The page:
As the holiday season of 2020 has put a premium on private moments spent at home, the trend of hot cocoa bombs—spherical, chocolate shells containing hot cocoa mix and full-size marshmallows—is a TikTok/Instagram dream with just the right amount of dramatic anticipation, as the hot cocoa bomb blooms open with a steady stream of warm milk.
Meryle Alden, who runs a popular home bakery in Blue Point, normally would have dozens of eager and jubilant customers at her door on Thanksgiving and Christmas Day picking up her sumptuous, decadent, and always freshly made cookie platters, but this year she decided to forego her treasured tradition for the people of Bayport-Blue Point, as the crowds would have been a risk in the pandemic.
“It was a difficult decision,” said Alden, “but I knew I had to do the right thing and cancel the cookie platter for the season.”
But Alden’s customers were still craving something sweet from her kitchen, and this year’s trend of hot cocoa bombs fit the bill for smaller, personalized treats that could have spaced-out pickup times since they can be enjoyed throughout the cold season.
National syndicate “Today” even wrote an article on the trendy hot cocoa bombs that were going viral on TikTok. The Facebook group, “All Things Hot Cococa Bombs,” grew to over 48,000 members in the span of a couple of weeks, with makers and bakers throughout the United States using the platform as a hotline for chocolate-tempering fails and debates on almond bark versus Merckens. Reading through posts for a couple of days would probably make the average person quite well-versed in Texas cottage laws, as sales for homemade hot cocoa bombs are a main topic for the group.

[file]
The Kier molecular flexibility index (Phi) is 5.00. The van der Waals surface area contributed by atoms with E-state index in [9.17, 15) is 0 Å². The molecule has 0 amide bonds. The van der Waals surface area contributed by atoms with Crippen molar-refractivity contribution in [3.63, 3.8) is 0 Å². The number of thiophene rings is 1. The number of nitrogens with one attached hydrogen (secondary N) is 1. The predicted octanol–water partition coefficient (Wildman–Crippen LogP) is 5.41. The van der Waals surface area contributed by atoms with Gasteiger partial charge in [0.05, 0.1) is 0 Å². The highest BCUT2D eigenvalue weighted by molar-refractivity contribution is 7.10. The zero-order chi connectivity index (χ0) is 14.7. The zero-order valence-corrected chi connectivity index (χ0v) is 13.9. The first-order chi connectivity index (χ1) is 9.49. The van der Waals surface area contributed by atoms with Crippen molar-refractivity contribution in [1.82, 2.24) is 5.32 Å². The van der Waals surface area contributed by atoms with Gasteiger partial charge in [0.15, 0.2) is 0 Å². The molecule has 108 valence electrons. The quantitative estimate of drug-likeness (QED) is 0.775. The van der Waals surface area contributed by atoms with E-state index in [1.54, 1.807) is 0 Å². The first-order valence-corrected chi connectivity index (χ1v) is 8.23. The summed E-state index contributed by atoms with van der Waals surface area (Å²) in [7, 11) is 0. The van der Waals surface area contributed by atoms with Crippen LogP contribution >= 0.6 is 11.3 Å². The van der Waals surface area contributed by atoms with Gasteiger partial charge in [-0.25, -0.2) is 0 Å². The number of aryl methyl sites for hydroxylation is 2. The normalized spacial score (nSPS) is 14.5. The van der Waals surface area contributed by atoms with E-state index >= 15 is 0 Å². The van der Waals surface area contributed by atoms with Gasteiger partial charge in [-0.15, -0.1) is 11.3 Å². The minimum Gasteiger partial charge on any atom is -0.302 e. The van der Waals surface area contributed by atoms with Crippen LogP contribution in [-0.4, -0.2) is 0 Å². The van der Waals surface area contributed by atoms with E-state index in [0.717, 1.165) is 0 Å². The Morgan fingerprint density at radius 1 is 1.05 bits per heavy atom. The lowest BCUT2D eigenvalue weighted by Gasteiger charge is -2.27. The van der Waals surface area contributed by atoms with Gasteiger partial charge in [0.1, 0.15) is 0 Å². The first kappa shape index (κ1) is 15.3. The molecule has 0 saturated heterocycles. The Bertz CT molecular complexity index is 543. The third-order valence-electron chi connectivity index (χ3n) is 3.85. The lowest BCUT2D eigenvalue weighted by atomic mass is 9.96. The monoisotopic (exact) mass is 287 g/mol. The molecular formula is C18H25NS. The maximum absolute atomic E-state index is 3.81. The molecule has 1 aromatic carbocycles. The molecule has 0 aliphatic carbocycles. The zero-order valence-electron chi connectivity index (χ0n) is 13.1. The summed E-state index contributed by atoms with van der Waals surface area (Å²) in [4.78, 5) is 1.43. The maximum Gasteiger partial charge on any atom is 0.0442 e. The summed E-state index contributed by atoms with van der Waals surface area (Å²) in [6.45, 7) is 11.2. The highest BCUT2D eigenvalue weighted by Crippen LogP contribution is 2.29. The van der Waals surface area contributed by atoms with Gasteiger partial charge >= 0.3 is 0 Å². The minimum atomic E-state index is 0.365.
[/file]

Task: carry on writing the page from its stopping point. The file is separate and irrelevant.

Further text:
Alden’s creations, known and celebrated for their freshness and indulgent quality, set a high bar for her hot cocoa bombs to be equally luscious.
“Chocolate wafers [available at Michael’s or JoAnn’s] are great, but I just wanted something with a richer texture and taste,” said Alden, who has opted to use the more difficult, but more succulent chocolate chips to create her shell. Her go-to chocolate is the pinnacle of baker’s chocolate, Ghirardelli, and she carefully brushes on each of her double layer onto silicone molds, for which Alden has opted for the smaller 70 millimeter size (some bakers use 90 millimeter to include more items in the hot cocoa bomb, but risk not fitting in most mugs, and thus are usually encouraged in the Facebook group to sell a hot cocoa bomb set to include a coffee mug of ample size).
“I wanted to make simple, elegant hot cocoa bombs,” says Alden. She has opted for traditional flavors, including one with an Andes mint for a perfect Christmas taste. As her husband and children love peanut butter, Alden is looking to experiment with that next.
While hot water can be used, Alden said, “milk will give you that fuller flavor, especially with such a rich chocolate. And go ahead and use the microwave to heat up the milk! Make it easier on yourself.”
Alden’s hot cocoa bomb advertisement on Facebook proved so popular that at the time of print, she was no longer able to take on any more orders.